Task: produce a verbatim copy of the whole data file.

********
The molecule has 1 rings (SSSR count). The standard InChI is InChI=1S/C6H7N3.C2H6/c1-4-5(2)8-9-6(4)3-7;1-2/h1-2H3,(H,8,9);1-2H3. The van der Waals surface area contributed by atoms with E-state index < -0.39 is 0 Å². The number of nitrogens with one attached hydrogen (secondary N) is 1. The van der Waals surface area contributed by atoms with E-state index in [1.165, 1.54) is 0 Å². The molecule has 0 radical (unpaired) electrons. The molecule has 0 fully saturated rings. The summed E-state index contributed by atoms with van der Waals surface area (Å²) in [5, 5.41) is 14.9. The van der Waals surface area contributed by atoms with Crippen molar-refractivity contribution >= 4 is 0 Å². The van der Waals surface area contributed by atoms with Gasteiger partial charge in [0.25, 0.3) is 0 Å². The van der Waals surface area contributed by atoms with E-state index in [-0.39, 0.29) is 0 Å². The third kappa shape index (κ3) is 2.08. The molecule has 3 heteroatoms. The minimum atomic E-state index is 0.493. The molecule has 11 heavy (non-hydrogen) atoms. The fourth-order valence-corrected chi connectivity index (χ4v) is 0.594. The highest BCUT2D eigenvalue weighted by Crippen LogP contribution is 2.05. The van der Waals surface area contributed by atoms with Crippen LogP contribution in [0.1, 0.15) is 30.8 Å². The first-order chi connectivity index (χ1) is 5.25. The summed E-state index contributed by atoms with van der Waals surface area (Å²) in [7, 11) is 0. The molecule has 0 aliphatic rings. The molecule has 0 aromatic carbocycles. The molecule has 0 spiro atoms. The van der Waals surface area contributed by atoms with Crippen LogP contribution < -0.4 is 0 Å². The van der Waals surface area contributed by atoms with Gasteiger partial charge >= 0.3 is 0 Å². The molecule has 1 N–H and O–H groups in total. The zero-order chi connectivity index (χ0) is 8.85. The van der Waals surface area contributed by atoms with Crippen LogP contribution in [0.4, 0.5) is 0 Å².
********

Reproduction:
The molecule has 1 rings (SSSR count). The standard InChI is InChI=1S/C6H7N3.C2H6/c1-4-5(2)8-9-6(4)3-7;1-2/h1-2H3,(H,8,9);1-2H3. The van der Waals surface area contributed by atoms with E-state index < -0.39 is 0 Å². The number of nitrogens with one attached hydrogen (secondary N) is 1. The van der Waals surface area contributed by atoms with E-state index in [1.165, 1.54) is 0 Å². The molecule has 0 radical (unpaired) electrons. The molecule has 0 fully saturated rings. The summed E-state index contributed by atoms with van der Waals surface area (Å²) in [5, 5.41) is 14.9. The van der Waals surface area contributed by atoms with Crippen molar-refractivity contribution >= 4 is 0 Å². The van der Waals surface area contributed by atoms with Gasteiger partial charge in [0.25, 0.3) is 0 Å². The van der Waals surface area contributed by atoms with E-state index in [-0.39, 0.29) is 0 Å². The third kappa shape index (κ3) is 2.08. The molecule has 3 heteroatoms. The minimum atomic E-state index is 0.493. The molecule has 11 heavy (non-hydrogen) atoms. The fourth-order valence-corrected chi connectivity index (χ4v) is 0.594. The highest BCUT2D eigenvalue weighted by Crippen LogP contribution is 2.05. The van der Waals surface area contributed by atoms with Crippen LogP contribution in [0.1, 0.15) is 30.8 Å². The first-order chi connectivity index (χ1) is 5.25. The summed E-state index contributed by atoms with van der Waals surface area (Å²) in [7, 11) is 0. The molecule has 0 aliphatic rings. The molecule has 0 aromatic carbocycles. The molecule has 0 spiro atoms. The van der Waals surface area contributed by atoms with Crippen LogP contribution < -0.4 is 0 Å². The van der Waals surface area contributed by atoms with Gasteiger partial charge >= 0.3 is 0 Å². The molecule has 1 N–H and O–H groups in total. The zero-order chi connectivity index (χ0) is 8.85. The van der Waals surface area contributed by atoms with Crippen LogP contribution in [0.4, 0.5) is 0 Å².